But wildlife troopers can make mistakes and find themselves on the other side of the law.
    Wrangell’s state wildlife trooper has been here on the job for about two months. Trooper Chadd Yoder ca
  • Hiker missing after being charged by bears near Palmer

    Hiker missing after being charged by bears near Palmer
    The Pioneer Ridge Trail (Abbey Collins/Alaska Public Media)
    A search is ongoing for a hiker near Palmer who was reportedly charged by bears on a local trail.
    According to Alaska State Troopers, the department was notified at around 1:30 a.m. Tuesday that a hiker needed help on the Pioneer Ridge Trail.
    AST said the woman contacted her husband, telling him she had been charged by multiple bears and had used bear spray. Shortly after that, she stopped responding to phone calls and messages.
    Trooper
  • Voting rights bill seems doomed in Senate without Murkowski on board

    Voting rights bill seems doomed in Senate without Murkowski on board
    Voters sign for their ballots at the Auke Bay precinct on Tuesday, Nov. 3, 2020, in Juneau, Alaska. (Rashah McChesney/KTOO)
    U.S. Senate Majority Leader Chuck Schumer said Tuesday the Senate will vote before the end of June on a bill to expand access to voting, though its chances of becoming law are slim.
    Among Senate Republicans, Lisa Murkowski is the most likely to be on board. She’s not.
    Murkowski said the House bill, called the For the People Act, goes too far.
    She said she didn’t
  • ‘Coming out of quarantine’: Pride Month kicks off in Juneau

    ‘Coming out of quarantine’: Pride Month kicks off in Juneau
    People gather around a shelter at Sandy Beach for a Pride picnic on May 11. The picnic is an annual event that Juneau’s LGBTQ+ alliance group SEAGLA sponsors. (Lyndsey Brollini/KTOO)
    People are coming out of quarantine and into Pride Month in Juneau. After a delayed — and mostly virtual — Pride celebration last year, Juneau Pride is back and in-person.
    The Coming Out of Quarantine picnic was one of the kickoff events of Pride Month. The picnic, held last Friday, was hosted by S
  • House passes budget, leaving dividends at $525 for now

    House passes budget, leaving dividends at $525 for now
    Alaska House members talk during a break in the debate on whether to draw from the Constitutional Budget Reserve in the Capitol in Juneau on Tuesday. Kodiak Republican House Speaker Louise Stutes is seated in the center below the state seal. (Andrew Kitchenman/KTOO and Alaska Public Media)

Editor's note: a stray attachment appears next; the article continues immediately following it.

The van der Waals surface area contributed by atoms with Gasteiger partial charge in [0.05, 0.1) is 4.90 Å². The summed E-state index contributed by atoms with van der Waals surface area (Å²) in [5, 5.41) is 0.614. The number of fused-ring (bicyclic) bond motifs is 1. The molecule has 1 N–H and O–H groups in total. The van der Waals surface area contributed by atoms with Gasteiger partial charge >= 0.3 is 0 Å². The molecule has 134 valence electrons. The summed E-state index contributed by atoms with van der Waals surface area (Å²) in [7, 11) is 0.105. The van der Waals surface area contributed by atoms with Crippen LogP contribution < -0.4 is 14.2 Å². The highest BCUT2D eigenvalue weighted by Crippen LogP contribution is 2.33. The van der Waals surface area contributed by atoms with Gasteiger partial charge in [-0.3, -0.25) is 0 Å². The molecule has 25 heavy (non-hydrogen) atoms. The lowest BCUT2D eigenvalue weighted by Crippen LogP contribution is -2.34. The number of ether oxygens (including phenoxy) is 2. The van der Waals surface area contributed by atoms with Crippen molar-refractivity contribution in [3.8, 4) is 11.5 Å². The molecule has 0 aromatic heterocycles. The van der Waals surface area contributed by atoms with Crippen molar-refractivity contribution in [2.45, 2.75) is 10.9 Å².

The Alaska House of Representatives voted to pass the state budget on Tuesday. But most of the Republican minority caucus voted against a provision that would have provided an $1,100 permanent fund dividend. S
  • Wednesday, June 16th: Juneau Maritime Festival. Healthy Juneau Initiative. Summer Solstice garden party. Juneau Library update.

    Wednesday, June 16th: Juneau Maritime Festival. Healthy Juneau Initiative. Summer Solstice garden party. Juneau Library update.
    Whether you ride the waves or watch them roll in, life in Juneau is defined by the waters that hug its shores.On Wednesday’s Juneau Afternoon, what it means to be a maritime community – and plans to celebrate this way of life at the Juneau Maritime Festival this Saturday.
    Also:The Healthy Juneau Initiative. How the City and Borough of Juneau and the Chamber of Commerce have teamed up to increase the rate of COVID vaccinations.
    Summer activities at the Juneau Public Library.
    And a sum
  • Seward swimmer Lydia Jacoby likely headed to Olympics

    Seward swimmer Lydia Jacoby likely headed to Olympics
    Seward’s Lydia Jacoby at the TYR Pro Meet in April 2021 in Mission Viejo, Calif.  (Photo Courtesy of Lydia Jacoby)
    Seward swimmer Lydia Jacoby is likely headed to the Tokyo Olympics after finishing second Tuesday evening in the 100 meter breaststroke at the U.S. Olympic Trials in Omaha, Nebraska.
    17-year-old Jacoby set a national age-group record Monday to reach the finals. In the finals, she bettered her record by almost half a second, finishing in a time of 1:05.28.
    Olympic gold med
  • Juneau Assembly turns down $2 million donation from Norwegian Cruise Line


    Juneau’s cruise ship docks were empty in 2020 after sailings were suspended due to the coronavirus pandemic. In May 2021, the Norwegian Cruise Line company announced it would donate a total of $10 million to Alaska port communities. (Jennifer Pemberton / KTOO)
    The City and Borough of Juneau Assembly turned down a $2 million donation from the Norwegian Cruise Line company during its regular meeting Monday night. 
    Some assembly members were concerned about what the public would think of
  • Newscast – Tuesday, June 15, 2021


    In this newscast:Juneau turns down $2 million from Norwegian Cruise Line
    The legislature still hasn’t passed a budget
    Credit rating agencies see improvement in Alaska’s outlook
    Two kayakers paddled to safety after being mauled by a bearhttps://media.ktoo.org/wp-content/uploads/2021/06/20210615-news-update.mp3
  • Votes on Alaska state budget await resolution of legislative talks

    Votes on Alaska state budget await resolution of legislative talks
    The Alaska State Capitol in Juneau hosts legislative negotiations on a rainy day on Tuesday. Neither legislative chamber held a session on Monday. While the Senate held a three-minute technical session on Tuesday morning, the House delayed its session through the afternoon. (Photo by Andrew Kitchenman/KTOO and Alaska Public Media)
    The legislative special session is scheduled to end on Friday, and lawmakers have not passed a budget. 
    Budget negotiators agreed to a compromise on Sunday. But n
  • Davidson named president of Alaska’s largest tribal health organization

    Davidson named president of Alaska’s largest tribal health organization
    Valerie Nurr’araaluk Davidson is the new president of the Alaska Native Tribal Health Consortium. (Jeff Chen/Alaska Public Media)
    Valerie Nurr’araaluk Davidson is the new president of the Alaska Native Tribal Health Consortium, the organization announced Tuesday.
    Davidson was named interim president of ANTHC in mid-March, but Tuesday’s announcement makes her position permanent.